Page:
A 40-year-old marble mason in Vancouver suffered a work-related shoulder injury in 2015 for which WorkSafeBC granted him an award of permanent partial disability. Because his employer had no modified duties for him, he applied for assistance from the WorkSafeBC’s vocational rehabilitation services department, which assists in finding alternative employment to accommodate the disabilities of such workers. However, this worker later lodged a complaint with the BC Human Rights Tribunal, claiming the agency violated human rights law by denying his request to attend a post-secondary program based on his age.
The injured worker had several meetings with a consultant at the rehabilitation program, during which his job experience, physical restrictions, interests and education were discussed. The consultant suggested a short training course that would provide the worker with project and safety management certification to obtain employment in the marble mason industry as a foreman. WorkSafeBC would arrange the five-week training course and then provide another 12 weeks of support in finding suitable work.
However, the injured worker gave it some thought and reported to the consultant that he was not comfortable with the suggested course and would rather enroll in a two-year B.C. Institute of Technology (BCIT) Project Management program. However, his request was denied because his experience and skill level were such that the program was not reasonably necessary for him to secure employment at a similar level as his pre-injury work.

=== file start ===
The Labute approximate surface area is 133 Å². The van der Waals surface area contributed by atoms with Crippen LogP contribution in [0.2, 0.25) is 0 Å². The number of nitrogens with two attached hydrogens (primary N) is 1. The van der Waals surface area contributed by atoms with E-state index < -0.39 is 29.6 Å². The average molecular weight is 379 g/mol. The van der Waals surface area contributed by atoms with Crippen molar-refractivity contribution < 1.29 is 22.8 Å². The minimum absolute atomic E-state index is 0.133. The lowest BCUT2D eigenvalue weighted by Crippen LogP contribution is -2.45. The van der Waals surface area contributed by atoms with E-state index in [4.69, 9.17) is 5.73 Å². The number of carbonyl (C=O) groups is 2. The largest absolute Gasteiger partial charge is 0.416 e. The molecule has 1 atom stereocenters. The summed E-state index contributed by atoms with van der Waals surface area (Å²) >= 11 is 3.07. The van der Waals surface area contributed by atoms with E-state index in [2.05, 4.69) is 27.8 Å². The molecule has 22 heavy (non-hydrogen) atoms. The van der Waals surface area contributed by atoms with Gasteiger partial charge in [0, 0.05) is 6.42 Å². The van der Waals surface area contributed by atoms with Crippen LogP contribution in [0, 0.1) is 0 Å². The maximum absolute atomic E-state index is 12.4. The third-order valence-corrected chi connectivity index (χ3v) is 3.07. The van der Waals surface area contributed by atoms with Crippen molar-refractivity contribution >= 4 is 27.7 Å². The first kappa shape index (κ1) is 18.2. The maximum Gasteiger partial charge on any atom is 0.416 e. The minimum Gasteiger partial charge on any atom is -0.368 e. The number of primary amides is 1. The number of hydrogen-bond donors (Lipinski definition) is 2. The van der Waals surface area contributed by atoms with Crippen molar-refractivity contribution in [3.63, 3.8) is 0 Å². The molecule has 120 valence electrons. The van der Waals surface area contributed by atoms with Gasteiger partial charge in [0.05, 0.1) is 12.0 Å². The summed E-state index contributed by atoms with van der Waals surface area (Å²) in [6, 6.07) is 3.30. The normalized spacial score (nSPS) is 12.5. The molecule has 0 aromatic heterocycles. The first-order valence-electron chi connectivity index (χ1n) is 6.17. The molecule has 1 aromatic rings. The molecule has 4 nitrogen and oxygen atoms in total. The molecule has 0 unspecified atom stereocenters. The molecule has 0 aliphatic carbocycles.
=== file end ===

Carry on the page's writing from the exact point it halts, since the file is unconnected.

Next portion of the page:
The worker claimed in his human rights complaint that he was told he was too old to qualify for the BCIT training. However, his complaint was eventually dismissed by the Tribunal. The Tribunal found that the worker likely misunderstood what the consultant was saying. WorkSafeBC’s policy with respect to the BCIT training was meant to ameliorate the lack of experience and skill for workers injured at the outset of their working lives. The Tribunal found that differentiating between this opportunity for less experienced workers and the opportunities available for workers with more experience did not constitute age discrimination.
This case involved workers’ compensation law, human rights law, and employment law. Vancouver workers who are in similarly complex situations might be smart to discuss their potential complaints with an experienced lawyer before filing claims. An injured worker’s chances of success with such matters are much higher with skilled legal counsel in his or her corner.